Weather Forecast


Obama says flooding serves as warning

From left, meeting in the Roosevelt Room of the White House West Wing on Monday, are Alex Daniels, Arkansas Democrat-Gazette; President Barack Obama, Jim Carroll, Louisville (Ky.) Courier Journal; Kevin Miller, Bangor (Maine) Daily News; Andrew Barksdale (back to camera), Fayette (N.C.) Observer; Janell Cole, Forum Communications Bismarck Capitol Bureau, and Robert Swift, Scranton (Penn.) Times and Tribune. White House photo.

WASHINGTON, D.C. - President Barack Obama acknowledged the current flood emergency in the Red River Valley on Monday, and warned that global warming could lead to similar disasters in the future.

Considering how bad the flooding is now in North Dakota, imagine what it could be if global warming exacerbates the issue, Obama said.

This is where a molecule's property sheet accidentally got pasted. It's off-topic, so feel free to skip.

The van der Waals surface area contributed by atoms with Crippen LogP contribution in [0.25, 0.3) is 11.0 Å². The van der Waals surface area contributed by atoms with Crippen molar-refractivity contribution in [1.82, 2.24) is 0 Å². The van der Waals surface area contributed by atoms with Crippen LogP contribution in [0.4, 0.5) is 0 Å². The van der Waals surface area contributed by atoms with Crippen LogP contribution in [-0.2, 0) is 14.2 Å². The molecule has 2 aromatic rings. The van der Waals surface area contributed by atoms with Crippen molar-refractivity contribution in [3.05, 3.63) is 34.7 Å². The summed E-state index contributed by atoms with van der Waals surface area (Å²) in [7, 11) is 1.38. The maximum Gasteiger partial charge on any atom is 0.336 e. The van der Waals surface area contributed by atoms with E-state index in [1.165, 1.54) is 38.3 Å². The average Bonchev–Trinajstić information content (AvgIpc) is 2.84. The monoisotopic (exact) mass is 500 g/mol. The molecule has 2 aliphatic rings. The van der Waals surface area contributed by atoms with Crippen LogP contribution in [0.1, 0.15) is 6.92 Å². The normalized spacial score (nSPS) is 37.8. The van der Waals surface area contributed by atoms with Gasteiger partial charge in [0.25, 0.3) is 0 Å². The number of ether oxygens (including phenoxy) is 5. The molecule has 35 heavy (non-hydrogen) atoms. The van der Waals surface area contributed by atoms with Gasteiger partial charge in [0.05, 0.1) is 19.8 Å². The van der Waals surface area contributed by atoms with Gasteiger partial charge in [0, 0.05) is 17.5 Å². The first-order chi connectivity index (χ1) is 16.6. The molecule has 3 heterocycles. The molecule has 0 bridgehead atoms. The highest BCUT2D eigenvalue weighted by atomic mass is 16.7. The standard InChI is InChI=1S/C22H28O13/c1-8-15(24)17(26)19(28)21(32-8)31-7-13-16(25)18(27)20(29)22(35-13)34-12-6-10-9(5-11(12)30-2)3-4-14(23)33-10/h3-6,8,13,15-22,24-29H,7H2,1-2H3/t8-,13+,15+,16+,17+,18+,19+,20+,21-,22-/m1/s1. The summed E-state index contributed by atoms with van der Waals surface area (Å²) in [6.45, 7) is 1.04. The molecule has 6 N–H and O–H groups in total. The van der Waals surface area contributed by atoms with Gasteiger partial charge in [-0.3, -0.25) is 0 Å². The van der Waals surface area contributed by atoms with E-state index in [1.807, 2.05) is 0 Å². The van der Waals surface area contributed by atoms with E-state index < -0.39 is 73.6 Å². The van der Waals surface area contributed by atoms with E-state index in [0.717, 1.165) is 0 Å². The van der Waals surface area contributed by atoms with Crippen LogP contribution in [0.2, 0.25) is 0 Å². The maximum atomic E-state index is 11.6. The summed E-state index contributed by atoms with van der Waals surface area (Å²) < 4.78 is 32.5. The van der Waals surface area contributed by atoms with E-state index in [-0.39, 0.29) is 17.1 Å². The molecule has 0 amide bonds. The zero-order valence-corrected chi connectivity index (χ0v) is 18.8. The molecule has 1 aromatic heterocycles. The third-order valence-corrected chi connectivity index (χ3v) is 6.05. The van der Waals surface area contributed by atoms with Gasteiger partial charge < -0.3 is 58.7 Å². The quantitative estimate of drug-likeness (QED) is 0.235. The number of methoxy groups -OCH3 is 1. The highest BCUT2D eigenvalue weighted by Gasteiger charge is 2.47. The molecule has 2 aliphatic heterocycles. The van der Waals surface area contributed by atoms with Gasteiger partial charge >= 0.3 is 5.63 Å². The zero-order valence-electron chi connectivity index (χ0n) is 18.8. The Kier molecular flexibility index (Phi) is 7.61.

"I actually think the science around climate change is real. It is potentially devastating," said Obama, who sat down Monday afternoon for a sit-down interview with six hand-picked journalists from around the country.

"If you look at the flooding that's going on right now in North Dakota and you say to yourself, 'If you see an increase of 2 degrees, what does that do, in terms of the situation there?' that indicates the degree to which we have to take this seriously," he said.

Obama talked about flooding while answering a question about North Dakotans being concerned how a "cap-and-trade" greenhouse gas reduction policy could hurt the state's coal and power-generating industries.

Gov. John Hoeven has asked for an expedited presidential disaster declaration because of the rapidly developing flood emergency in the state.